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Yu Nan, left, joins Terry Crews, Sylvester Stallone, Randy Couture and Dolph Lundgren in a scene from The Expendables 2. (Frank Masi/AP)
Yu Nan, left, joins Terry Crews, Sylvester Stallone, Randy Couture and Dolph Lundgren in a scene from The Expendables 2. (Frank Masi/AP)

FILM REVIEW

The Expendables 2: Bigger, badder and older than ever Add to ...

  • Directed by Simon West
  • Written by Sylvester Stallone and Richard Wenk
  • Starring Starring Sylvester Stallone, Jason Statham, Yu Nan
  • Classification 14A
  • Country USA
  • Language English

The Expendables 2, like the unnumbered original, not only recycles a cadre of once-iconic coots – Arnie S., Sly Stallone, Bruce Willis among them – but kindly reissues an invitation to play that most entertaining and competitive of Hollywood sports: Who’s got the best facelift? The slickest dye job? The buffest Botox?

Along the way, said coots, augmented by Chuck Norris along with relative youngsters like Jason Statham, defy their years with some vintage butt-kicking, all shot without recourse to any newfangled CGI.

Of course, the result is forgettable, but at least it’s efficiently and breezily forgettable. What’s more, there are laughs too and here’s the best part – one or two of them are actually intentional.

First frame: Nepal. Olive-skinned baddies are torturing hooded figure. Coots to the rescue. Stuff blows up. Rescue effected, hood lifted, escape made – on armoured trucks slicing through the jungle, on speed boats skimming over water, on an aged plane propelling through the air. Being a coot myself, I’m exhausted. Then the opening credits roll.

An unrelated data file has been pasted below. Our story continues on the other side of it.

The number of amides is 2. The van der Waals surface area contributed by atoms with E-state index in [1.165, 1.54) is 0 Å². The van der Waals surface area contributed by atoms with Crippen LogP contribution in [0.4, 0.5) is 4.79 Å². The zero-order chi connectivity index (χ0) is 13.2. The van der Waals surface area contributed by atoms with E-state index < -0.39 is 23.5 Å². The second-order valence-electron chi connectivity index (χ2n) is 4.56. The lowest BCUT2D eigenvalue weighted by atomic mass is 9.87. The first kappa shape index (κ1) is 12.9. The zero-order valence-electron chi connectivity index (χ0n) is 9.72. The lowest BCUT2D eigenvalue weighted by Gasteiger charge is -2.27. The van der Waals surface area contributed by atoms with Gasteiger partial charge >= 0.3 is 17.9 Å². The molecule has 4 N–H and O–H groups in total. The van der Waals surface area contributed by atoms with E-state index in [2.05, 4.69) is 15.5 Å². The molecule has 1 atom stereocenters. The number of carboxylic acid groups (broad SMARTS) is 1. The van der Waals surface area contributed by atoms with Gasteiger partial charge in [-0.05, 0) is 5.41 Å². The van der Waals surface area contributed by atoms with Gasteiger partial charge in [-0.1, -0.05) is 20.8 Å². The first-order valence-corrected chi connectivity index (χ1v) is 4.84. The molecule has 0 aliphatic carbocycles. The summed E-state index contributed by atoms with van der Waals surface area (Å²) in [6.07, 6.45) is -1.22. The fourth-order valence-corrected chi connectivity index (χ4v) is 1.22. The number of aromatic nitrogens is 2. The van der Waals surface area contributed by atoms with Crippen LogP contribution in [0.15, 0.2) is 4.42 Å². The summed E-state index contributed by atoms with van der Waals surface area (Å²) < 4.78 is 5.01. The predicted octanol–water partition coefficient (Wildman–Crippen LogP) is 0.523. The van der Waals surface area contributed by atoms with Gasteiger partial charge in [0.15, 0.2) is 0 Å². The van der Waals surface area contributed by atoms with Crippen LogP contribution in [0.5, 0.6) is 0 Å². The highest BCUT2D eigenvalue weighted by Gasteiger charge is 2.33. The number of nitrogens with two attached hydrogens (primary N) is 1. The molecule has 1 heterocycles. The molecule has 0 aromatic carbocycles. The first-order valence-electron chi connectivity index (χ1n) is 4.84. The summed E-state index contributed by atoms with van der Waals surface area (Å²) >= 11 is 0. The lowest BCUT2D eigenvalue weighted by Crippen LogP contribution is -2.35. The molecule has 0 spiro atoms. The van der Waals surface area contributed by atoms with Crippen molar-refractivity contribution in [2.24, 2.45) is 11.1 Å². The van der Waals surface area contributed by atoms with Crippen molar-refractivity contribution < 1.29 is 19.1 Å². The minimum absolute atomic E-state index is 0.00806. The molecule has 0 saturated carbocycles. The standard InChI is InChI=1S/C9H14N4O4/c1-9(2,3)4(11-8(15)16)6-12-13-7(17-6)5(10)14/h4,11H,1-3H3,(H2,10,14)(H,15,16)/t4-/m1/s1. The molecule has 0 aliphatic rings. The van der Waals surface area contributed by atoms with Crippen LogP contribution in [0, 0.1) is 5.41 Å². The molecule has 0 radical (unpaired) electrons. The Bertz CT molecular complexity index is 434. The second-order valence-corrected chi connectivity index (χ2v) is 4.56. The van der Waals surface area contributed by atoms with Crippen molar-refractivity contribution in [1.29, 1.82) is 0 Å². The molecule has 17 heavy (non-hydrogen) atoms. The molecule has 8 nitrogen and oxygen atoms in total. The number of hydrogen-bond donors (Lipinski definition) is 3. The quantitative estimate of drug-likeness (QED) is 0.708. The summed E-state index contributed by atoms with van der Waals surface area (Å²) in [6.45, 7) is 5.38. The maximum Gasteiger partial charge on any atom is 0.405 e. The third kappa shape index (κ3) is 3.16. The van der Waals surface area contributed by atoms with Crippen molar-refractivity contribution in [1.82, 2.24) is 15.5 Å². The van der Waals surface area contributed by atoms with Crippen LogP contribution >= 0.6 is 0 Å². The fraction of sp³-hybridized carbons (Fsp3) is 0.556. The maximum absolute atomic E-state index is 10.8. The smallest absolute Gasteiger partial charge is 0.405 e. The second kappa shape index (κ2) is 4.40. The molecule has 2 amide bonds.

So it’s back to the U.S. of A., in a bar for a bit of banter, until Willis pops up to give the coots their next assignment. They’re joined by Maggie (Yu Nan), ’cause she’s “combat proficient” and pretty, not to mention half anyone else’s age. Oddly undeterred by that chronological chasm, Maggie bats her eyes at Sly, who pretends not to notice (or is too myopic to see, but let’s give him the benefit of the doubt). Then they all head off to Albania to meet Jean-Claude Van Damme’s ultra-cool villain, a badass in dark glasses.

Villain gets down to homicidal biz by killing a raw innocent, which, for reasons unknown, prompts Sly to wax philosophic on the fate of once-iconic coots in our fickle culture: “Why is it the ones who deserve to die keep on living? What’s the message in that?” Oops, sorry, maybe he was talking about the villain. Anyway, in a deep mine left over from the Cold War, there’s a vast stash of “weapons-grade plutonium” to be protected from nefarious hands. Alas, that blabbermouth Sly is at it again: “We keep it light until it’s time to get dark, and then we get pitch black.” Talk about your spoiler alerts – so much for the rest of the plot.

To his credit, director Simon West (in a rare concession to Father Time, Stallone has eschewed double-duty behind the camera in this outing) negotiates the transitions from light to pitch black with competence, if not flair. And you gotta love it when Chuck shows his lifted face. Bystander: “I hear you got bitten by a king cobra.” Chuck: “Yes, but after five days of agonizing pain, the cobra died.” In fact, all the coots seem comfortable in their surgically tightened skin – to a grizzled man, they’re savvy screen veterans and surprisingly non-pathetic. And no one can deny that the golden oldies score harmonizes perfectly with the golden oldies.

The exception, I’m sad to report, is Arnie, who seems pale and distracted, no doubt still pining for the bloodier action of politics, perhaps looking out at that Romney fellow and thinking, “There but for a birth certificate go I.”

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